Tuesday, February 17, 2015

The Grand Challenges of Current Linguistics: what would you list?

At the SLE conference (Societas Linguistica Europaea) in Poznań 2014 there was a round table discussion on where current linguistics is heading and what the most important problems are that we as a file need to tackle. It was called "Quo vadis linguistics in the 21st century" and the participants were very interesting and experienced researchers.  I'd like to share some of my own thoughts and invite you to share yours with us.

The brilliant blog Diversity Linguistics Comment made a longer post where you can read what the all participants presented, what they see as the most important issues right now. It is a very good read, and not that long. Anyone interested in linguistics should read and really take in what these people are saying.

One of the participants didn't contribute a text to that compilation blog post, instead he contributed with a video. This is the excellent linguist Martin Hilpert of  University of Neuchâtel. He makes videos regularly on his channel. I really, really recommend watching them. Here is his video for that discussion, watch it. I don't know how I can stress this enough. 

I've been asked to give advice to new students before on things to read etc and I often find that task overwhelming, there is so much to recommend! I think I'll start a new tag of posts here,  tips_for_people_interested_in_linguistics. Out of all the things I'd like to recommend, his videos are some of the best and you should totally go check them out.

Now, back to the topic of the video and this discussions that they had down in the European summer in Poland of '14. Discussions like this, about what is important in our field are crucial to the advancement and health of a scientific field. We need to have them and always keep them in the back of our minds. What kind of questions are we trying to answer? Why are those questions interesting? Are there better ways of answering them? What are the achievements that I consider important in my field? Where do those guide me?

I personally think a lot about this, in fact I've had several dips in my academic life where I've been pondering these things almost to the point where I couldn't do anything else. That's when I try and talk to others and ask them how they motivate research, which is a sometimes rewarding and sometimes not rewarding exercise. I really appreciate when non-linguists talk about this with me, or when senior linguists ask me hard questions where I have to motivate why what I'm doing is interesting. It's scary, but it's good. If this is what I am going to be doing then I need to be clear on why. I must say, I am very happy to read about this round table discussions and the points people are bringing up, I sometimes feel a bit alone in my existential moments of critique and problem finding. This is gives me hope and makes me interested in continuing.

Studying and doing research in fields of basic research is to a certain extent a luxury. We're adding to the knowledge of humankind for the sake of doing just that, extending what we know about the world and ourselves without necessarily considering if what we do have practical implications on the world and society around us. This is by no means unique to the social sciences, there is plenty of basic research in physics, biology and elsewhere. Sometimes it grieves me that it is more common to ask representatives of the social sciences to justify basic research than it is to ask the same of representatives of the natural sciences, but I try to not let that bother me too much and instead engage in a as meaningful discussions as the context allows.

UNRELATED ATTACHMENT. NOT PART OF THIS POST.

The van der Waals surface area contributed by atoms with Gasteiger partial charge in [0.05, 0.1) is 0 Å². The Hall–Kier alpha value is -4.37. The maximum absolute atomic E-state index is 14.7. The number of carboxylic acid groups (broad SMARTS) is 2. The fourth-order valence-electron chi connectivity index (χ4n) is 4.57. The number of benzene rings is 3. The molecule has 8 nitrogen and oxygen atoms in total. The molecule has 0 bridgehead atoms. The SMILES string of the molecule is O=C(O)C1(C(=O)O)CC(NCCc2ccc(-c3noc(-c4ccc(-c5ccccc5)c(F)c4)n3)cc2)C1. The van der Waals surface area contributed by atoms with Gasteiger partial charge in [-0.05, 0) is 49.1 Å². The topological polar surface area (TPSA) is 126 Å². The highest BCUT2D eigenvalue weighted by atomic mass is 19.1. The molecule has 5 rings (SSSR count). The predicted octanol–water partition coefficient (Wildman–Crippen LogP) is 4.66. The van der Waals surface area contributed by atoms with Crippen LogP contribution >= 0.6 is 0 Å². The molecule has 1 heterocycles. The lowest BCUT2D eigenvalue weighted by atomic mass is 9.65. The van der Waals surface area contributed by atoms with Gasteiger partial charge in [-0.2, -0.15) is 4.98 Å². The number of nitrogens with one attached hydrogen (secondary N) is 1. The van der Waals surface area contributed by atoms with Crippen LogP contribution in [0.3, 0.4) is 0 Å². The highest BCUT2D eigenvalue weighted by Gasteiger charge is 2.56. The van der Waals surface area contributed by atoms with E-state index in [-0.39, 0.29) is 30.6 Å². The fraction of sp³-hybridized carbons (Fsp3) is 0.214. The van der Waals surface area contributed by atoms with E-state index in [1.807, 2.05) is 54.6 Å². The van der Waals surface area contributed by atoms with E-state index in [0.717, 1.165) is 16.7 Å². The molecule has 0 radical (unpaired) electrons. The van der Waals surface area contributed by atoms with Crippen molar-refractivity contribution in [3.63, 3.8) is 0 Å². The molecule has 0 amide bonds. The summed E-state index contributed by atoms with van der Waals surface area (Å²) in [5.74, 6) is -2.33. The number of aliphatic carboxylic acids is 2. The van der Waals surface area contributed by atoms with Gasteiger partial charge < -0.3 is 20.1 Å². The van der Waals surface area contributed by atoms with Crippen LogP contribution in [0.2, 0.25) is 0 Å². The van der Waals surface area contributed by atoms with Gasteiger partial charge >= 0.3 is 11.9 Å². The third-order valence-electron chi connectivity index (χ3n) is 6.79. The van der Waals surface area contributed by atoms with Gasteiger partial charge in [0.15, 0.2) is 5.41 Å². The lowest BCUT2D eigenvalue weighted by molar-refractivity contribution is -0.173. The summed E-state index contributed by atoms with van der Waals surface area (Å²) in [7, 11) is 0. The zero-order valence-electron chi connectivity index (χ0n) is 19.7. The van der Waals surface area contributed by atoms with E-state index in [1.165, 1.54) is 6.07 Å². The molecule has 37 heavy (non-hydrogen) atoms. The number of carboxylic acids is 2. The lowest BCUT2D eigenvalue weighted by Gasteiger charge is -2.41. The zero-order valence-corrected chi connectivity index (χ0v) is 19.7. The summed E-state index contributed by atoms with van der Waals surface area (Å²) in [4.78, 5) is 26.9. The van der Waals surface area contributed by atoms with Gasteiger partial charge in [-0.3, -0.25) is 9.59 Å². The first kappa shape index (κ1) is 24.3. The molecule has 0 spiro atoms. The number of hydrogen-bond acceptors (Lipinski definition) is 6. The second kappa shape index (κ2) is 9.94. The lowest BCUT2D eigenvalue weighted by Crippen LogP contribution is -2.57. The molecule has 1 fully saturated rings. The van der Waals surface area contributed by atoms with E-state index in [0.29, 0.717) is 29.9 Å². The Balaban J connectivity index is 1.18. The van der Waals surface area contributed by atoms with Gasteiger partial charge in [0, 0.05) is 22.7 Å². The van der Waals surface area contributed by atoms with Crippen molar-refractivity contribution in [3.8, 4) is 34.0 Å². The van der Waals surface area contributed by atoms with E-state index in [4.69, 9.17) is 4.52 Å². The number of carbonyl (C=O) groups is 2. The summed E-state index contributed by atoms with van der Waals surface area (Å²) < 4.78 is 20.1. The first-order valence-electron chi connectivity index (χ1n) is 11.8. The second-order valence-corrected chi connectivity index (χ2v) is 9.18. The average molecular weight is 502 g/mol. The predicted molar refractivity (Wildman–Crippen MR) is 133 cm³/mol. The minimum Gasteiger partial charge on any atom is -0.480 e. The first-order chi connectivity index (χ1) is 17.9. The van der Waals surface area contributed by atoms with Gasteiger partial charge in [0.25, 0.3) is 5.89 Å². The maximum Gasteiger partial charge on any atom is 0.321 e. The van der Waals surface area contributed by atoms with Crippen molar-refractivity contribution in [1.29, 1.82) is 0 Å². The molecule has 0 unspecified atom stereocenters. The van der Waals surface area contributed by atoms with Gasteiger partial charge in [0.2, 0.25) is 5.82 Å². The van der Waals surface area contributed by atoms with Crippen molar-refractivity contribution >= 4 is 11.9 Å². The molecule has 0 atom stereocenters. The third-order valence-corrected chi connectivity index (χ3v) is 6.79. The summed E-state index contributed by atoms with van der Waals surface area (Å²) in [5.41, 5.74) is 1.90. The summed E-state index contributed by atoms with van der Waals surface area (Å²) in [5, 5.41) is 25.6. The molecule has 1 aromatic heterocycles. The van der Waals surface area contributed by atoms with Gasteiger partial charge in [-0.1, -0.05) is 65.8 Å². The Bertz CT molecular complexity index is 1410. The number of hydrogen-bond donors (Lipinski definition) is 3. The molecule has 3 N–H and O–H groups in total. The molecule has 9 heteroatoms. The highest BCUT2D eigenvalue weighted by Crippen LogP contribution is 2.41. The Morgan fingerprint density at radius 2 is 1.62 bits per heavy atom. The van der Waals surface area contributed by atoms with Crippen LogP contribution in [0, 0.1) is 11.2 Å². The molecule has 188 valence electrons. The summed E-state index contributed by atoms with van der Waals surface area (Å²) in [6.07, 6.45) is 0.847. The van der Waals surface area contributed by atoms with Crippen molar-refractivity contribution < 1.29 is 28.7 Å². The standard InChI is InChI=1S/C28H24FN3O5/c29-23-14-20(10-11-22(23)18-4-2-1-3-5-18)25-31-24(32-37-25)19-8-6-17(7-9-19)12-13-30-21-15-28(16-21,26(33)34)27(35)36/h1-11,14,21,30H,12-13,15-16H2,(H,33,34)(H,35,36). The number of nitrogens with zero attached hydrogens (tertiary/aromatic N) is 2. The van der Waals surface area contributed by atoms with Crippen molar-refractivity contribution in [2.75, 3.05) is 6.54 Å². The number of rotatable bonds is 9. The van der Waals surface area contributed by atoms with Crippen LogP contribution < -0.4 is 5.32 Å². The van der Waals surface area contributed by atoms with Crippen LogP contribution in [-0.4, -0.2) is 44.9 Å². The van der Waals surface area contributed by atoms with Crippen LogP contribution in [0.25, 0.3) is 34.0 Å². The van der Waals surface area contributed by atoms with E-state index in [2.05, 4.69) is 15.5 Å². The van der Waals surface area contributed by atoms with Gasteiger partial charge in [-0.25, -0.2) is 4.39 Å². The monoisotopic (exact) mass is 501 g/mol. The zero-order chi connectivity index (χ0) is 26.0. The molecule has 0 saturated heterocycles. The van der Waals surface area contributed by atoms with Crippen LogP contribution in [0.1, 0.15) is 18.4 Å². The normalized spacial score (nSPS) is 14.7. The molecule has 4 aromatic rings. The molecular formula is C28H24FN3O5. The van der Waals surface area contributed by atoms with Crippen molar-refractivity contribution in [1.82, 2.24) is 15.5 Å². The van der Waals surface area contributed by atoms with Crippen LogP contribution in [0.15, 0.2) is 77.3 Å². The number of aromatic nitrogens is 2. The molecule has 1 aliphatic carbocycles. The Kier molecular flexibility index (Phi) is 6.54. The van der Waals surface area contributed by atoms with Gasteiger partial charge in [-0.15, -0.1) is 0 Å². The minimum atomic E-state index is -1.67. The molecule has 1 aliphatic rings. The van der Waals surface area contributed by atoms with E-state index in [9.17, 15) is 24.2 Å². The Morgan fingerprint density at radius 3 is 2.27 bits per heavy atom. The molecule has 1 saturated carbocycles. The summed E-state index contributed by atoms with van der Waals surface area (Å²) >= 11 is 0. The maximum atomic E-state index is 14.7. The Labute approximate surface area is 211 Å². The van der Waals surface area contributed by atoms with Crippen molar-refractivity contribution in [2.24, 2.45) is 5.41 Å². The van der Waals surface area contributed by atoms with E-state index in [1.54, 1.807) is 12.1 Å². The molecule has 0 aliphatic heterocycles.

I am going to try and have a long hard think about these two questions that Hilpert have posed and return with my thoughts to you, and I invite you to do the same. Tell us your thoughts, they need not be long (don't worry) and if you'd like you can be anonymous.

What are the great achievements of your field of research, in your opinion?

What are the current big challenges of our field?

EDIT: See also this post about illustrating Grand Challenges in linguistics


  1. Pending scientific breakthroughs where linguistics have a central role, in the opinion of a cognitive neuroscientist.

    1. Pattern processing
    -Automatic recognition, classification, decoding, of patterns in light, sound, text, movement, stuff
    Language is the most interesting pattern
    Text and computational linguistics are at the front of pattern recognition advancenment

    2. Understanding mass interaction
    -Understanding networks and network dynamics, structural dynamics in society, culture and biological systems, game theory, economy etc
    Linguistic communication is central
    Language change is central

    3. Artificial Intelligence
    -Making machines solve problems independently and flexibly, like us but with more muscle power.
    Language competence is central to AI:
    For communication
    For cognition in terms of logical operations on categories

    4. Understanding ourselves neurally
    -Understanding the precise mechanisms of how we work: processing of perceptual input and motor output, memory, motivation etc
    Language processing is one of the most, maybe the most, interesting function of the brain
    Decoding, learning, organizing linguistic knowledge and connecting this to motivated behavior

  2. I think what gives linguistics it's central role is that language is this high level cognitive tool that is both inside us and outside as an artefact connecting us.